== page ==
Review: Bob Dylan at the Eccles

It’s pointless, really, to “review” a Bob Dylan concert. If you aren’t familiar with his non-singing by now and if you’re uninformed enough to expect sing-along nostalgia, you shouldn’t be there.

I wrote about a Dylan concert at Deer Valley seven years ago and little has changed.

If nothing else we were addressed last night by a Nobel laureate in his own cryptic language. Bob the Crooner was sweetly hilarious when he pulled the mike stand over in early-Sinatra style. During the intros to the standards he stalked the stage like an aging lion—pulling at his lapels and licking his lips.

To those of you who were surprised or dismayed to hear Bob croon, you haven’t been keeping up

Note, the concert was more than Bob. Opener Mavis Staples took the us there. As always, she movingly talked about Dr. King, civil rights and justice. And then she performed some of what has become the soundtrack for the Civil Rights marches in Alabama—written by Pops Staples. “I was there,” Mavis reminded us. “I was a witness! I am a soldier.”

We stood up and marched when she said, “March with me.” As a friend said afterward, “Of course I stood up. If the people behind me couldn’t see because they remained seated, they didn’t deserve to see Mavis.”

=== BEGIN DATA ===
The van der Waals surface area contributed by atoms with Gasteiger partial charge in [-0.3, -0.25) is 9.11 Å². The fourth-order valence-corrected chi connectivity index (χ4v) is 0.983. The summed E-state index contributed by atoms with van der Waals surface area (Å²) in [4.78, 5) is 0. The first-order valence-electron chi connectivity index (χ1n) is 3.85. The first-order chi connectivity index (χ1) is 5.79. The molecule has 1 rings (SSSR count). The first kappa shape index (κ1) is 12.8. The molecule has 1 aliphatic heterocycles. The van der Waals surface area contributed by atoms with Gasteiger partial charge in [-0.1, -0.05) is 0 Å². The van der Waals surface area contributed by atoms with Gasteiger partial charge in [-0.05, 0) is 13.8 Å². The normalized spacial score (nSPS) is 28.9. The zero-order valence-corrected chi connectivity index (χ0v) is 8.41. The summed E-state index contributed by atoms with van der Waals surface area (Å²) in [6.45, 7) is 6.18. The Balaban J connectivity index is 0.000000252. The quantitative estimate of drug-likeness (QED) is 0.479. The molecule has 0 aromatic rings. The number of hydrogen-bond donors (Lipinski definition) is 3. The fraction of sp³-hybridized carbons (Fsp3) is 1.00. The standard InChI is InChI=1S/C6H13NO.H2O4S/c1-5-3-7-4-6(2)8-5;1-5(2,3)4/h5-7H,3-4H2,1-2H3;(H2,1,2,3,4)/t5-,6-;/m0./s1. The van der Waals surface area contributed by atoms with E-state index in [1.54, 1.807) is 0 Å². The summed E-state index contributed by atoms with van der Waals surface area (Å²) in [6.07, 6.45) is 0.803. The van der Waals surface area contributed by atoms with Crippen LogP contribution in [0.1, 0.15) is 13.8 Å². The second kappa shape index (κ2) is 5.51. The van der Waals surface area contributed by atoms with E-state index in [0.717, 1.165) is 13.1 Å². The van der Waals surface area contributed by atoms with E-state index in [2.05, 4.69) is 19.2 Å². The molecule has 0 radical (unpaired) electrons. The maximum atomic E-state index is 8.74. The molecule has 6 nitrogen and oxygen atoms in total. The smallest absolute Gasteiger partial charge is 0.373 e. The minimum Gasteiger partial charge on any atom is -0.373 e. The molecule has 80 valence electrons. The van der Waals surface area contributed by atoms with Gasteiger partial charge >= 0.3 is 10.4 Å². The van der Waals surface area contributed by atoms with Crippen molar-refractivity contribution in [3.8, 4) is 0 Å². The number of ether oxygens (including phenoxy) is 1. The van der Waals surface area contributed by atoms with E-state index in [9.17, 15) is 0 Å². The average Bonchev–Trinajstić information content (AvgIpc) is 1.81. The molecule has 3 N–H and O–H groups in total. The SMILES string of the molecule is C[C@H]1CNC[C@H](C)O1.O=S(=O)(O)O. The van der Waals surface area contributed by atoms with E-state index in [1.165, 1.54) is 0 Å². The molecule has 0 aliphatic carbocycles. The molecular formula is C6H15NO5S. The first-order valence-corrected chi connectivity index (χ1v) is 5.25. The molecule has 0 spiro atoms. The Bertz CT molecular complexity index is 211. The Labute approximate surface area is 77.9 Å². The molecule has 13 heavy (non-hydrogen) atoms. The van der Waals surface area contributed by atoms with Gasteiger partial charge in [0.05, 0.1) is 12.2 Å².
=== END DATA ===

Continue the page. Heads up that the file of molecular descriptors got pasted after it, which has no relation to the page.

If there was anything to complain about, it’s that the Eccles is fast developing a reputation as the home of the stick-up-the-ass audience. No auditorium with bolted-down seats is conductive to rocking out, but fans who stood and shuffled to Bob and Mavis seemed to annoy or at least startle the vast majority, who rigidly sat.  Eccles is becoming the place audience enthusiasm goes to die.
Mary Brown Malouf
Mary Brown Malouf
Mary Brown Malouf is the late Executive Editor of Salt Lake magazine and Utah's expert on local food and dining. She still does not, however, know how to make a decent cup of coffee.

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